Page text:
Disclaimers protect businesses and websites against legal liability, making them an essential element in online operations.
If you own or manage a website that gives advice, or contains content that could put you at risk of litigation, you need a legal disclaimer.
Find out what a disclaimer is, and which types of disclaimers you may need.
1. What Is a Disclaimer?
A disclaimer is a legal disclosure that shifts responsibility away from your business or website. They are used by many online operations as an essential protection measure.
Disclaimers can cover topics from advice to copyright to affiliate partnerships. Different websites, apps, and content creators use different disclaimers depending on their unique activities and potential liabilities.
One easy way to think of a disclaimer is as a warning sign for your site. This warning lets users know that they use your site at their own risk, and establishes your rights, as to protect yourself against advantageous users.
2. Do I Need a Disclaimer?
Most websites, apps, and online businesses need some type of disclaimer, if not multiple types of disclaimers.
If you operate a blog or website that deals with any of the following subject matters, the Federal Trade Commission (FTC) and Food and Drug Administration (FDA) may require that you post specific disclaimers:
The FDA requires sites that discuss medical information or provide recommendations about products or services to include a disclaimer that any information discussed is for educational purposes only, and any advice given shouldn’t substitute discussion between an individual and their doctor or primary health care provider.
Even if you’re a doctor, or you operate an official medical website, you need to say that your discussions of medical or health/wellness information for general consumption shouldn’t be interpreted as a professional recommendation, or as the creation of an established doctor-patient relationship.
Failure to display such a disclaimer may put your site at risk of liability if a reader becomes ill or suffers harm as a result of reading your site’s content.
Similar to sites that provide medical advice, if your site discusses laws or general legal matters, you need a disclaimer that says laws may differ in different jurisdictions, and that any legal information on your site shouldn’t constitute qualified legal advice.
Even if you’re an attorney or represent a legal firm, you need to alert readers that any legal discussions are theoretical, for general education, and don’t count as formal retainer or representation.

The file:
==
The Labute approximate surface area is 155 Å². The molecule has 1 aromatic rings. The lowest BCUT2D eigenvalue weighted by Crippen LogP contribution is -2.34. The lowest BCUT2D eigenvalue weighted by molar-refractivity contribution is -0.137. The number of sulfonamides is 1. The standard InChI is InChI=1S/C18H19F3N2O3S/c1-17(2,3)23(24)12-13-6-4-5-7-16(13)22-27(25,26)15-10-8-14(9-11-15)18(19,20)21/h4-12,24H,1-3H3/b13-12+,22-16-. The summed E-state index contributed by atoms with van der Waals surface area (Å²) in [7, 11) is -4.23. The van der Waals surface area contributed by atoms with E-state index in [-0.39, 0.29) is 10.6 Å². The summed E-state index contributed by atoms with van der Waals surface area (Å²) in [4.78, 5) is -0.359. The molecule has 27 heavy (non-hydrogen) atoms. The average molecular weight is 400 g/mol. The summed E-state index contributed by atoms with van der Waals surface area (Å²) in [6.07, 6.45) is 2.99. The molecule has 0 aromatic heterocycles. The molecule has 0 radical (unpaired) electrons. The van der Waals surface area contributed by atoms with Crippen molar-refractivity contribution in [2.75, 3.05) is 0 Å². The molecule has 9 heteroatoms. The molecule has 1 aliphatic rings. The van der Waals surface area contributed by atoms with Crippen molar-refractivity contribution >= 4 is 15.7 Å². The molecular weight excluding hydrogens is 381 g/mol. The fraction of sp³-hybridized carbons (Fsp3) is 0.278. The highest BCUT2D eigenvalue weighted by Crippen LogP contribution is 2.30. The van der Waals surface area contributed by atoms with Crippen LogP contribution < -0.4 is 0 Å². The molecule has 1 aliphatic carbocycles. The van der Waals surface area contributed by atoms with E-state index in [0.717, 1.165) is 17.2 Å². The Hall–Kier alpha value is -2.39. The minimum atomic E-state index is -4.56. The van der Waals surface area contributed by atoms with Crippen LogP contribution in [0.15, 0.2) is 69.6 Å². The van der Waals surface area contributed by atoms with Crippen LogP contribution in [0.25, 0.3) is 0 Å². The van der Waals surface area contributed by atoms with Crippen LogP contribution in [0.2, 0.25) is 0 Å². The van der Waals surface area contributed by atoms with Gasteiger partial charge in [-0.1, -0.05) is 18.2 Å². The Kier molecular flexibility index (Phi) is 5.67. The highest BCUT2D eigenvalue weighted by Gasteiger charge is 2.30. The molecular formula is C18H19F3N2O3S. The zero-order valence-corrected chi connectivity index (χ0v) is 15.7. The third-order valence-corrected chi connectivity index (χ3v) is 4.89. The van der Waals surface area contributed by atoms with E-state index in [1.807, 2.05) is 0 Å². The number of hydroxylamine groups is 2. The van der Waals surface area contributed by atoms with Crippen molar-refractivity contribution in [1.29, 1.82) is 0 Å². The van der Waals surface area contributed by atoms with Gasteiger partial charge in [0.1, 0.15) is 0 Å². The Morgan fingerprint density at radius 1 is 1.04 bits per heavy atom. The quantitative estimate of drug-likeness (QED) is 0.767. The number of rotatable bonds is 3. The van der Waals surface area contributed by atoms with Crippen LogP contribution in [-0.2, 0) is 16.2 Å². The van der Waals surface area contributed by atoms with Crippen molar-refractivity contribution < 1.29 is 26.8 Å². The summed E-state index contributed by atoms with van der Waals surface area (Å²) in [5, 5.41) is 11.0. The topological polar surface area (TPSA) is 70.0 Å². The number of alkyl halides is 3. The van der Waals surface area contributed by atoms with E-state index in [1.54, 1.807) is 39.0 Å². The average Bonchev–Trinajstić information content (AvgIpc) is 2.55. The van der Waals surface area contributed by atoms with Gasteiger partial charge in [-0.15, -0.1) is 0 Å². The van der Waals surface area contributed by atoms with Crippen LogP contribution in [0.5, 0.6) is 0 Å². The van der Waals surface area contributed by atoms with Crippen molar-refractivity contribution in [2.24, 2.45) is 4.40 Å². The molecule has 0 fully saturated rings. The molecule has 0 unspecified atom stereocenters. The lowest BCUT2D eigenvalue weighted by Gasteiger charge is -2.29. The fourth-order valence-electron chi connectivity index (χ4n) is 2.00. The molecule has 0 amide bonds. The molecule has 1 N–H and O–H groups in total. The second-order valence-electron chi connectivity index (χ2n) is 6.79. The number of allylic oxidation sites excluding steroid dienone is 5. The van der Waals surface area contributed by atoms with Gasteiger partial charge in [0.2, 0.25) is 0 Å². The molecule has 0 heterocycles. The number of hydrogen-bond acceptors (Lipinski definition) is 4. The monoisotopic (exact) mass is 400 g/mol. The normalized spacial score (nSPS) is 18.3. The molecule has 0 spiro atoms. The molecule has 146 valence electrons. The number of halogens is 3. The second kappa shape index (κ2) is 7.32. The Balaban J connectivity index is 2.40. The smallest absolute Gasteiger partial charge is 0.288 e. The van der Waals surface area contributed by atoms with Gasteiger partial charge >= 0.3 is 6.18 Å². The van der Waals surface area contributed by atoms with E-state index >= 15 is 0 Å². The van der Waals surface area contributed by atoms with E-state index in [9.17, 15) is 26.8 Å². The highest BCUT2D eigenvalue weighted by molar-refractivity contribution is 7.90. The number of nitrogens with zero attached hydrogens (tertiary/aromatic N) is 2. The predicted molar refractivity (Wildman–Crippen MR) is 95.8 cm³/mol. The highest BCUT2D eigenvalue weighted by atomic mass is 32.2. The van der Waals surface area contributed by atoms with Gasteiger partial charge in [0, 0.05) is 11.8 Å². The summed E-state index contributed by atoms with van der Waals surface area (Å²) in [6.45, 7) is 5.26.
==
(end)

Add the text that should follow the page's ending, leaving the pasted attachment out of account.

Here’s an example of such a disclosure in In House Op’s disclaimer:
Because laws vary between states and there are different restrictions by trade, any professional advice shared on your site should be disclaimed as general educational information, rather than legitimate professional advice.
For example, if you operate a website about plumbing, you may write an article about how you would solve a specific structural issue. You need a disclaimer to specify that such content does not substitute your professional advice, and official contract, or an estimate for services.
Products and Services
If you offer products or services, or you post reviews of products or services, you need a product disclaimer. Such a disclaimer can say something like:
Use at your risk
This type of disclaimer limits your liability in the event that a reader misuses a product based on your offerings or advice.
Do you receive compensation from affiliates for linking to, mentioning, or reviewing their products, services, or content? If so, you need an affiliate disclaimer.
Two specific programs that require affiliate disclaimers are Amazon Associates and YouTube.
If you earn money through the Amazon Associates program, you need a disclosure that says:
As an Amazon Associate, I earn from qualifying purchases.
If you upload sponsored content to YouTube, this is considered an affiliate relationship, and you’re required to disclose your sponsor in the video description. Here’s an example of a simple YouTube disclaimer on a Ryland Adams video:
You can see from the example that Adams disclaims his sponsored relationship, and specifies that the views expressed are his alone. This is a common practice, and your sponsors or affiliates may request you make such a disclaimer.
These are only a few common disclaimer examples and website activities that require disclaimers. Even a general opinion blog most likely requires a disclaimer in order to mitigate potential liabilities.
3. Where Should I Put My Disclaimer?
You should display a link to your disclaimer in the footer of your website or in your website’s menu.
Additionally, you need to add disclaimer statements to relevant content and pages. For example, if you have a blog post sponsored by the Amazon Associates program, you need to add your Amazon Associates disclosure directly to that article.
If you have a dedicated disclaimer page, you can link to that page from your terms of service to make your practices and disclosures even more accessible to users.
4. How to Create a Disclaimer
Now that you have a better idea of why you need a disclaimer and what kinds of disclaimers your website requires, it’s time for you to make one for your business.
You can base your disclaimer on examples, consult an attorney, or draft a disclaimer that covers your unique business needs by using our free disclaimer generator.